Thinking about the slab finish, asking Ben the slab master if he was keen to finish the pitch, he was and we quickly swapped leads. With him getting us to the top just as the sun was setting, making for one of the best views of Mitre and surrounding peaks. It was awesome too share the top out with Ben! We were so stoked.
Now for the long rap. Raping back to koru was also hard work, even though we had gravity on our side. Rap, pull the ropes, and repeat. Pull white, pull green, dam that feels tight trying to tug the rope down, I’m sure we were pulling green? It’s amazing how much tension you can get on the rope with two people on dumars redirected like a 3:1 trying to pull it down. Didn’t work ,just tensioned enough to play the base line from sweet home Alabama, so I just up jugging all the way back up to find the problem. What a way to kick us when we were down. After that was sorted it was a small rap back to Koru. We were both trashed and hungry looking for the last food to scrounge at 1am. Rice and nothing else never tasted so good.

Day 8
Waking up at 11am with that feeling of being in a hot tent, in the hot sun with no water for 100 miles ,after a big night on the D floor. We finished the raps back to Departure ready for our banquet off food.
We sat around eating and sleeping for the rest of the day always looking out at the view. Our plan was to carry a radio so we could talk to Dan over the 300 meter distance between us, but the batteries went flat, so decided to go jug the access ropes that were in place over and up to Dan’s camp set up. I was excited to tell him we got up The Mile high club. He said “Nice work, weathers looking good for the next 5 days, you two better get over here.”
There goes our rest day…

Day 9

Waking up at 06:00 and dragging our arses out of bed, we packed what we needed for the Dream Liner and made our way over, jugging up the fixed lines with them on our back. It was not that long until we were ascending the fixed lines that were established by Dan and Steve to their high point which is the bivy ledge, but we had to haul the bags, that was the crux. Now there were three of us, so more gear, food, water and ledges. We had the two 145ltr bags with the porta ledge underneath.
First up it was my turn to haul with the Spanish burton set up, it was still hard work trying to push my weight off the wall to haul. Ben caught up to the bag and jumped into walking mode with feet in stirrups to help haul the bag, which worked. Ben was next to haul the pig, with the wall being overhanging now, setting up the ledge from the hanging stance, flipping it around thinking I’m sure it goes like this. Dan thought that was a great laugh, while he watched from his solo D9 eating what looked like banana loaf. Its great having the ledge and finally turning around to the view and just getting a chance to chill out. Finding out quickly that is very important to be so organised, food and clothing into dry bags so we could clip them to our gear line above the ledges, until it was time to move my shoes. Clipping the last one to the anchor I dropped it. The shoe, now in slow motion, bounced of the ledge and into thin air. I watched it carry on into the tree canopy. Well that’s going to make the walk out a tad harder, imagining myself walking through the bush with one climbing shoe and one approach shoe on.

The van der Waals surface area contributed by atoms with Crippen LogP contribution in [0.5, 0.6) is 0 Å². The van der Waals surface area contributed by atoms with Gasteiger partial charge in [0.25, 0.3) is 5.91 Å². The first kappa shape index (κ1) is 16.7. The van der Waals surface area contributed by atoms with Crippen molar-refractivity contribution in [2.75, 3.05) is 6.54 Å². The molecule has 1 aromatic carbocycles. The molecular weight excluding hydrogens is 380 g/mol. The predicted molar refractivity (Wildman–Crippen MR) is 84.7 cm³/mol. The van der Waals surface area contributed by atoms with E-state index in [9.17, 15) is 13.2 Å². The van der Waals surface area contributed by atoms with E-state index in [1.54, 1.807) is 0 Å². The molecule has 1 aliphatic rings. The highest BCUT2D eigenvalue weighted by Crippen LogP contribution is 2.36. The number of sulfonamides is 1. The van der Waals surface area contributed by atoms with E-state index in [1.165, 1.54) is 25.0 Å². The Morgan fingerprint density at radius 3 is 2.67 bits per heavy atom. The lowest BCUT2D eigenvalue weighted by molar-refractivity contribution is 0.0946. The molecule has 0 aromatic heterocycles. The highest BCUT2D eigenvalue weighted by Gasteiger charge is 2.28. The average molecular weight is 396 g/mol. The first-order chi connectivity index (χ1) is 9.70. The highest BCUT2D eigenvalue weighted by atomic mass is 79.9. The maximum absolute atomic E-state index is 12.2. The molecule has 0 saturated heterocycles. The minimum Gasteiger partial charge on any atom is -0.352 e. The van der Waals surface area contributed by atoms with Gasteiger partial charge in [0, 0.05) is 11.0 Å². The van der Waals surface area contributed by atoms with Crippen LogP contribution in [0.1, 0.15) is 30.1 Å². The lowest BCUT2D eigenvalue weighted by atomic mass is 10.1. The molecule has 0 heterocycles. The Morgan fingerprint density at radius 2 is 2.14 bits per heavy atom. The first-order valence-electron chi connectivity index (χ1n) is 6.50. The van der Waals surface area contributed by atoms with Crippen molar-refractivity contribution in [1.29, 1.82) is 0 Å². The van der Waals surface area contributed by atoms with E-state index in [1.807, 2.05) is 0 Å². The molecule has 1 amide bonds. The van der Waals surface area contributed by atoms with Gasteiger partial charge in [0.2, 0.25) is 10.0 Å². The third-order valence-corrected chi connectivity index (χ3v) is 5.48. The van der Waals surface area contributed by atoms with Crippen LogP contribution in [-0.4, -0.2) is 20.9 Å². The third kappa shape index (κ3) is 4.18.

Day 10
My turn to lead. With Ben relaxed on the ledge, I set off aiding up one of the coolest cracks, with the most amazing bright orange coloured granite. It was pretty straight forward because it takes lots of gear for aiding. I then established a two bolt anchor to bring Ben and Dan up on. Ben set off on a great looking pitch, bolting on lead. He soon realised how hard it can be trying to hang on with natural hooks while drilling, he manage to collect a whole heap of air time!
I think I was belaying for a total of six hours while Dan back cleaned and tried the moves on top rope solo. Fixing ropes from Bens high point Back to the ledges for dinner.

Day 11
We were so tired by this stage we decided to clean up and align what we had climbed and have a chance to free the crack above the ledge. Dan was keen, with myself belaying back on the ledge listening to tunes.
That evening, we decided we had done enough for the trip and thought we would just enjoy the view from the ledge, eating dinner and watching what we thought might be a school of Tuna doing their daily circuit around the marine reserve below us.

Day 12
It was time to pack the gear and ride the pigs back down to the start of the route. One quick look around and I came across my shoe I dropped. Great, two shoes !
Now we just need to retrace our steps back to Departure Lounge, pack up the tent and carry on down the access track back to the Cleddau and over to the Milford sound lodge for that well-earned beer.